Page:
In terms of putting out work that I don’t like, that happens very often. What helps me mitigate that is that I know there’s always tomorrow. If I put out something that’s a total pile of shit, tomorrow, I will have another chance to make up for it. And I think that if I put out something that’s totally shitty the day before, it’s like, “Okay, I got to fucking get this together. Yesterday was fucking terrible, you’ve got to sit down and put some real fucking effort into it today.”

I wouldn’t consider myself a highly motivated, disciplined person. I would actually consider myself very lazy, but I figured out this way to hold myself accountable. The momentum of this project carries me forward and pushes me to try much harder than I normally would. I know the scope of how long I’ve been doing this, and it’s not like, “Oh, I just don’t feel like it today,” or “This picture sucks, I’m just not going to post it even though I’ve got a fucking streak of 12 years here without missing a day.” Nah, I’m going to post that picture. 

Were you born with a really strong imagination, or is that a muscle you’ve been working?

In general, art is a numbers game. People don’t have a lack of ideas; they have a lack of deadlines. When you have a deadline every single day, you will have no choice but to come up with an idea. I think everybody has way more ideas inside them than they realize. Going up to bat every day, I feel you can game the system, in that when you put out a lot of work, X number of things are bound to click with people. I think it also helps you iterate and hone in on these ideas. These are ideas that I’ve slowly developed over the course of years.

Do you read the comments or care about how the picture has been received by your followers?

No, I try very hard not to read the comments and look at how many likes my posts are getting. I feel like feedback on the internet is not super helpful. It’s very unfiltered. You don’t know where that feedback is coming from. It could be coming from some 12-year-old kid who you don’t know, and if you saw that person in the real world and saw that they know nothing about art, then it’s like, “Why the fuck would I listen to their comments on this?” That’s just noise.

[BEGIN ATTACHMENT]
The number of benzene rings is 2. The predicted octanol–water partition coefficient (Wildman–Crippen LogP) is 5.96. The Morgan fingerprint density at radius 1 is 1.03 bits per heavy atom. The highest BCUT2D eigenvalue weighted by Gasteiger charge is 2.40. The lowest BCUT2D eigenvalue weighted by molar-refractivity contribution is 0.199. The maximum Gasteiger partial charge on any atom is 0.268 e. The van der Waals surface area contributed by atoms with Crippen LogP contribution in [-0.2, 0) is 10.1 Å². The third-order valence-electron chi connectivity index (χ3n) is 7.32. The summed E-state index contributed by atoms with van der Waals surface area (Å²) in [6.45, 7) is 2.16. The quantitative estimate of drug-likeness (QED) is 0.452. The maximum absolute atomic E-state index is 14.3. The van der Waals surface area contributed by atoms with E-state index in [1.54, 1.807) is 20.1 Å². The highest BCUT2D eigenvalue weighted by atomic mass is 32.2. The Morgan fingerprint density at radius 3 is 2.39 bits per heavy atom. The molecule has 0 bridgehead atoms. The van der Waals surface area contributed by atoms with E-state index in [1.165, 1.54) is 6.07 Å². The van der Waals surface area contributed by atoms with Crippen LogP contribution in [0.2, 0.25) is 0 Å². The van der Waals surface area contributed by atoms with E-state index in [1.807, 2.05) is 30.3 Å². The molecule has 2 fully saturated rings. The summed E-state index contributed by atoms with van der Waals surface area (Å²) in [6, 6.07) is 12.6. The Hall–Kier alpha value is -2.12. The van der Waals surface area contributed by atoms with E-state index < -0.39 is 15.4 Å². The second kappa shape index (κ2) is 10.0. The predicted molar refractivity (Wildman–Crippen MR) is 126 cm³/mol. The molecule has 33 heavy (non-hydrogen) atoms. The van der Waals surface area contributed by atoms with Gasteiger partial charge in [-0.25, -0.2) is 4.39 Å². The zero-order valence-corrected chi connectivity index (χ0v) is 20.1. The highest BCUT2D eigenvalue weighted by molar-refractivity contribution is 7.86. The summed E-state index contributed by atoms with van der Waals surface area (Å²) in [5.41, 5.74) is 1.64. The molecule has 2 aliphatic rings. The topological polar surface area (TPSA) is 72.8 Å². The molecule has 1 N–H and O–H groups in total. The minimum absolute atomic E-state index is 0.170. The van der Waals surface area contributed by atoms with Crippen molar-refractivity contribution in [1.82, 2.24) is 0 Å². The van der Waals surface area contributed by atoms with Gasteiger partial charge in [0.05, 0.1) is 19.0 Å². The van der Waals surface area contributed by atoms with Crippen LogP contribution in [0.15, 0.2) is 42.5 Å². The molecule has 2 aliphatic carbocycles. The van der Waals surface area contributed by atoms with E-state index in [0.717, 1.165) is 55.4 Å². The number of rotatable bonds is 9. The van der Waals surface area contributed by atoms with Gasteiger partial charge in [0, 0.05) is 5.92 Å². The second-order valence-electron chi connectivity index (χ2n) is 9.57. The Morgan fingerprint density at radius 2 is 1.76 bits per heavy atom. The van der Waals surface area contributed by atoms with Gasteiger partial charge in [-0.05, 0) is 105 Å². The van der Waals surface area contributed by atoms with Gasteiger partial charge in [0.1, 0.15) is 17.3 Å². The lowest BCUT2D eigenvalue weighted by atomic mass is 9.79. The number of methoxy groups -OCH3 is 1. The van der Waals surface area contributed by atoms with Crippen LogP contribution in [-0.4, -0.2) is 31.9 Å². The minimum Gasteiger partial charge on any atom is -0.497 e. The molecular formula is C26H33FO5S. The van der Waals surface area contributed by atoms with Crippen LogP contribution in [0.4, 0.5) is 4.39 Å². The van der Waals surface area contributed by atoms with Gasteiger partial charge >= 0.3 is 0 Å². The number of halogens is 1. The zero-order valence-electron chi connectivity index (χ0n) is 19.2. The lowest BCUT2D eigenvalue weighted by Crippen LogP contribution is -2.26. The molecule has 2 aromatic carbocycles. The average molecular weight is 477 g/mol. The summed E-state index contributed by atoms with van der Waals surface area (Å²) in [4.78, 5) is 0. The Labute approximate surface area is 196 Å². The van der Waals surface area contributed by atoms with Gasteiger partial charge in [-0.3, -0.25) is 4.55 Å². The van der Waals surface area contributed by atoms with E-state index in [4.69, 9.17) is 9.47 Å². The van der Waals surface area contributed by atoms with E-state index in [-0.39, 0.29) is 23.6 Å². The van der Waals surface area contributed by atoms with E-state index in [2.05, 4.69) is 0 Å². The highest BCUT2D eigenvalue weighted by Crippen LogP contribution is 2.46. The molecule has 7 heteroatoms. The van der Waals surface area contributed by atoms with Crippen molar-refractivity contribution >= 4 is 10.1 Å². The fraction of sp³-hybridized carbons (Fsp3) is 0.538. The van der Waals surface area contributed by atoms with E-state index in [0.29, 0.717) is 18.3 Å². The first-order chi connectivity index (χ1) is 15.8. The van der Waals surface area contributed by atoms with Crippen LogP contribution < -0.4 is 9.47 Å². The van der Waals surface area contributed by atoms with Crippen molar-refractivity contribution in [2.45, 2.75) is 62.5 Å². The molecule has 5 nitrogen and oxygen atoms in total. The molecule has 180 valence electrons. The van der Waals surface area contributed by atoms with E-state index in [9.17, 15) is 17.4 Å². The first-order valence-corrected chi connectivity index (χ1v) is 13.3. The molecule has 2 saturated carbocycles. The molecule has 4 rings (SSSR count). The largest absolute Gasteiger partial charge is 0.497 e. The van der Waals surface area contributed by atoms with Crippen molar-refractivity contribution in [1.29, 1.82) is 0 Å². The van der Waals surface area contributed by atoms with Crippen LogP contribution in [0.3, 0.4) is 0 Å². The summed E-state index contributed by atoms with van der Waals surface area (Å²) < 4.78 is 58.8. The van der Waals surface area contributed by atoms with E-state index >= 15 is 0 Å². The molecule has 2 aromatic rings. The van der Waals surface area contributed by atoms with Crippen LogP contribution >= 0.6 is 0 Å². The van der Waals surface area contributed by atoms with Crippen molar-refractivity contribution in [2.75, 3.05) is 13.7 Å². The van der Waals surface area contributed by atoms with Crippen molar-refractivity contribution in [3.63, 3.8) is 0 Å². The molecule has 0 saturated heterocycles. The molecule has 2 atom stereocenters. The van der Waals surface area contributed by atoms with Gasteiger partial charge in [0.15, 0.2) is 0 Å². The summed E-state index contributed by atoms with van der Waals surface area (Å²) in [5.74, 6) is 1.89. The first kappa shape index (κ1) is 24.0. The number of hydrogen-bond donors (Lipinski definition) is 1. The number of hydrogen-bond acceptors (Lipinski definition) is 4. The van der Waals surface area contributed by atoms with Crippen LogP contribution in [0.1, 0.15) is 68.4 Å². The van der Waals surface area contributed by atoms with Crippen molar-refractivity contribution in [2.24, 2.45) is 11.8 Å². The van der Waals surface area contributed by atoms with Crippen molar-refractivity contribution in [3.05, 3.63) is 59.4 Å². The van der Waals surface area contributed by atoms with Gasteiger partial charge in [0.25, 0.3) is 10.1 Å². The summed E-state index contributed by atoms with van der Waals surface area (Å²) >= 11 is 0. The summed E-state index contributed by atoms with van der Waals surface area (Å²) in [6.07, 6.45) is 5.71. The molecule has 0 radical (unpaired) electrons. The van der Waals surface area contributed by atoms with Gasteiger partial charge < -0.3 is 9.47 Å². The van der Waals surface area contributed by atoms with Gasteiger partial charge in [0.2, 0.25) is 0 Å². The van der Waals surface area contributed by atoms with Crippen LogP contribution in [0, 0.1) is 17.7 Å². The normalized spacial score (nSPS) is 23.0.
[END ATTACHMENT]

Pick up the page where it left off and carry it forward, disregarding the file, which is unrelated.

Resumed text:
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On the other side of that, you know when you’ve got X amount of followers, undoubtedly, a bunch of people will like whatever you post. It’s not super helpful either to hear, “Oh man, this is fucking great” when I know it’s not amazing. I know I’ve totally phoned that in, and in my mind, it’s a total piece of shit. So when you hear all these people being like, “No, it’s fucking amazing,” it makes you think that your shit doesn’t stink in a way, and it fucks with your head and makes you not try as hard. I don’t want to get into that fucking mindset that anything I do is fucking amazing. Nah. I know when I’ve tried hard and there was some breakthrough or things clicked.

The thing that’s helped me is that I’ve been doing this for 12 years, and I can assure you, those followers accumulated very slowly over the years. For the first three years, nobody was fucking looking at this shit. Nobody. And before I started posting art on social media, I was just posting on my website, and I know damn well, only two people saw it there. So I think I got very lucky in that it was never, “Oh shit, all of a sudden, a million people are fucking looking at me.” It’s gone up gradually, so I’ve been able to mentally build some resilience throughout that.

Art by Beeple

There seems to be a change of pace in your work toward more political narratives lately.

For sure. I’ve always been a pretty big news junkie. I’m very interested in politics and technology and the power dynamics between those two, as well as between technology and society. It’s slowly been ramping up in my work over the last year or two. This year, in particular, I’ve decided I’m just going to do whatever I want. I have a very dark, inappropriate sense of humor, and I’ve started leaning into that. I notice people really seem to like it, way more than the other stuff.